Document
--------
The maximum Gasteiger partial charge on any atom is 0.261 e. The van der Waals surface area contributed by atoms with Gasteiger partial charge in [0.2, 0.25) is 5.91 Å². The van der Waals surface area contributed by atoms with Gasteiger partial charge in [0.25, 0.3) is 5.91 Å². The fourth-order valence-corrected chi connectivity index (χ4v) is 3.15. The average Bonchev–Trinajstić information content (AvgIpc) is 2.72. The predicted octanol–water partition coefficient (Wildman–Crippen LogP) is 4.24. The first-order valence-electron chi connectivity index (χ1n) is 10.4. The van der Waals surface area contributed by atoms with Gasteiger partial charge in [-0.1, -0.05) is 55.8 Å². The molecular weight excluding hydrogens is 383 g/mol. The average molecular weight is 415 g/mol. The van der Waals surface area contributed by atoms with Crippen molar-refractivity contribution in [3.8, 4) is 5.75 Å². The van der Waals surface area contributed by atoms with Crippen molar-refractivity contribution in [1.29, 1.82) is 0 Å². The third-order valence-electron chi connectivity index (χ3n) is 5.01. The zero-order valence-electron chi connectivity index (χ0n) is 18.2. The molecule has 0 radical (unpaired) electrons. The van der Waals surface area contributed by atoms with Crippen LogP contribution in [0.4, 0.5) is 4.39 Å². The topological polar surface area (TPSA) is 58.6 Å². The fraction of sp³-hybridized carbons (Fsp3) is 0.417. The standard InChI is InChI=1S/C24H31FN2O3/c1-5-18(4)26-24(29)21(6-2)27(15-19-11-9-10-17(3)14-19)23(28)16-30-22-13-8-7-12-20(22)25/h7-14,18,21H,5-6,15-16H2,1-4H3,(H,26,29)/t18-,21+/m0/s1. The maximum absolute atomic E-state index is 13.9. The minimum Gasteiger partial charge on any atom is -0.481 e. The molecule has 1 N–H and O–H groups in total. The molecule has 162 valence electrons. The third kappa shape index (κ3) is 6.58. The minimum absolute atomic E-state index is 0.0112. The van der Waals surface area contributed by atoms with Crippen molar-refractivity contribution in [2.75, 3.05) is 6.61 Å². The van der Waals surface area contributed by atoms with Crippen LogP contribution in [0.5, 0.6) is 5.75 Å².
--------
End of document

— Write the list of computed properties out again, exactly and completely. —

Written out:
The maximum Gasteiger partial charge on any atom is 0.261 e. The van der Waals surface area contributed by atoms with Gasteiger partial charge in [0.2, 0.25) is 5.91 Å². The van der Waals surface area contributed by atoms with Gasteiger partial charge in [0.25, 0.3) is 5.91 Å². The fourth-order valence-corrected chi connectivity index (χ4v) is 3.15. The average Bonchev–Trinajstić information content (AvgIpc) is 2.72. The predicted octanol–water partition coefficient (Wildman–Crippen LogP) is 4.24. The first-order valence-electron chi connectivity index (χ1n) is 10.4. The van der Waals surface area contributed by atoms with Gasteiger partial charge in [-0.1, -0.05) is 55.8 Å². The molecular weight excluding hydrogens is 383 g/mol. The average molecular weight is 415 g/mol. The van der Waals surface area contributed by atoms with Crippen molar-refractivity contribution in [3.8, 4) is 5.75 Å². The van der Waals surface area contributed by atoms with Crippen molar-refractivity contribution in [1.29, 1.82) is 0 Å². The third-order valence-electron chi connectivity index (χ3n) is 5.01. The zero-order valence-electron chi connectivity index (χ0n) is 18.2. The molecule has 0 radical (unpaired) electrons. The van der Waals surface area contributed by atoms with Crippen LogP contribution in [0.4, 0.5) is 4.39 Å². The topological polar surface area (TPSA) is 58.6 Å². The fraction of sp³-hybridized carbons (Fsp3) is 0.417. The standard InChI is InChI=1S/C24H31FN2O3/c1-5-18(4)26-24(29)21(6-2)27(15-19-11-9-10-17(3)14-19)23(28)16-30-22-13-8-7-12-20(22)25/h7-14,18,21H,5-6,15-16H2,1-4H3,(H,26,29)/t18-,21+/m0/s1. The maximum absolute atomic E-state index is 13.9. The minimum Gasteiger partial charge on any atom is -0.481 e. The molecule has 1 N–H and O–H groups in total. The molecule has 162 valence electrons. The third kappa shape index (κ3) is 6.58. The minimum absolute atomic E-state index is 0.0112. The van der Waals surface area contributed by atoms with Crippen molar-refractivity contribution in [2.75, 3.05) is 6.61 Å². The van der Waals surface area contributed by atoms with Crippen LogP contribution in [0.5, 0.6) is 5.75 Å².